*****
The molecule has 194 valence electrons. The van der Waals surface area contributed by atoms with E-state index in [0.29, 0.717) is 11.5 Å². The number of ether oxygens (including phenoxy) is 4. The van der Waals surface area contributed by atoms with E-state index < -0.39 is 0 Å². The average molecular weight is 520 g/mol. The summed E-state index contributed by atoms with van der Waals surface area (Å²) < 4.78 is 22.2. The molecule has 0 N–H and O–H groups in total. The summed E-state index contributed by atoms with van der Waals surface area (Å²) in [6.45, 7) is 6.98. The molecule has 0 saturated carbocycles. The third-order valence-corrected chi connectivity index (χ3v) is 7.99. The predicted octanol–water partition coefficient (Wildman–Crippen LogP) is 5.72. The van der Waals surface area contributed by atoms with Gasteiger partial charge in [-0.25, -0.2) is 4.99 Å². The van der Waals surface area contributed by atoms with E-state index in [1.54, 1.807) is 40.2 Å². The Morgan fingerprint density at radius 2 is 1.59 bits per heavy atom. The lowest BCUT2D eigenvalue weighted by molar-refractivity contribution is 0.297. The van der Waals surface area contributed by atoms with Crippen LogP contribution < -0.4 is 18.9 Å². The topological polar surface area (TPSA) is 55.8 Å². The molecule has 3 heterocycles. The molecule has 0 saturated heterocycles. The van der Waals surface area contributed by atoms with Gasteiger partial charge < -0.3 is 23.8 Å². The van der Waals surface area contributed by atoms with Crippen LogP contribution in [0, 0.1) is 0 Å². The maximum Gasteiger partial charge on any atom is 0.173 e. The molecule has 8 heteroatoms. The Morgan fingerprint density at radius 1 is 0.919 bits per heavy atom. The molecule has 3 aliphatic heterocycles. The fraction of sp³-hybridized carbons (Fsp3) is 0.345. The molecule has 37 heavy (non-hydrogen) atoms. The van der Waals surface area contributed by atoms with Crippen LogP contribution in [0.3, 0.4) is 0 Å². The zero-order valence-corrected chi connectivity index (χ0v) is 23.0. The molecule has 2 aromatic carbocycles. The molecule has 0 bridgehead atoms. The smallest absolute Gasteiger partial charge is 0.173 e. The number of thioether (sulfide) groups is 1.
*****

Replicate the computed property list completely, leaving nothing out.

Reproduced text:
The molecule has 194 valence electrons. The van der Waals surface area contributed by atoms with E-state index in [0.29, 0.717) is 11.5 Å². The number of ether oxygens (including phenoxy) is 4. The van der Waals surface area contributed by atoms with E-state index < -0.39 is 0 Å². The average molecular weight is 520 g/mol. The summed E-state index contributed by atoms with van der Waals surface area (Å²) < 4.78 is 22.2. The molecule has 0 N–H and O–H groups in total. The summed E-state index contributed by atoms with van der Waals surface area (Å²) in [6.45, 7) is 6.98. The molecule has 0 saturated carbocycles. The third-order valence-corrected chi connectivity index (χ3v) is 7.99. The predicted octanol–water partition coefficient (Wildman–Crippen LogP) is 5.72. The van der Waals surface area contributed by atoms with Gasteiger partial charge in [-0.25, -0.2) is 4.99 Å². The van der Waals surface area contributed by atoms with E-state index in [1.54, 1.807) is 40.2 Å². The Morgan fingerprint density at radius 2 is 1.59 bits per heavy atom. The lowest BCUT2D eigenvalue weighted by molar-refractivity contribution is 0.297. The van der Waals surface area contributed by atoms with Crippen LogP contribution < -0.4 is 18.9 Å². The topological polar surface area (TPSA) is 55.8 Å². The molecule has 3 heterocycles. The molecule has 0 saturated heterocycles. The van der Waals surface area contributed by atoms with Gasteiger partial charge < -0.3 is 23.8 Å². The van der Waals surface area contributed by atoms with Crippen LogP contribution in [0, 0.1) is 0 Å². The maximum Gasteiger partial charge on any atom is 0.173 e. The molecule has 8 heteroatoms. The Morgan fingerprint density at radius 1 is 0.919 bits per heavy atom. The molecule has 3 aliphatic heterocycles. The fraction of sp³-hybridized carbons (Fsp3) is 0.345. The molecule has 37 heavy (non-hydrogen) atoms. The van der Waals surface area contributed by atoms with Crippen LogP contribution in [0.3, 0.4) is 0 Å². The zero-order valence-corrected chi connectivity index (χ0v) is 23.0. The molecule has 2 aromatic carbocycles. The molecule has 0 bridgehead atoms. The smallest absolute Gasteiger partial charge is 0.173 e. The number of thioether (sulfide) groups is 1.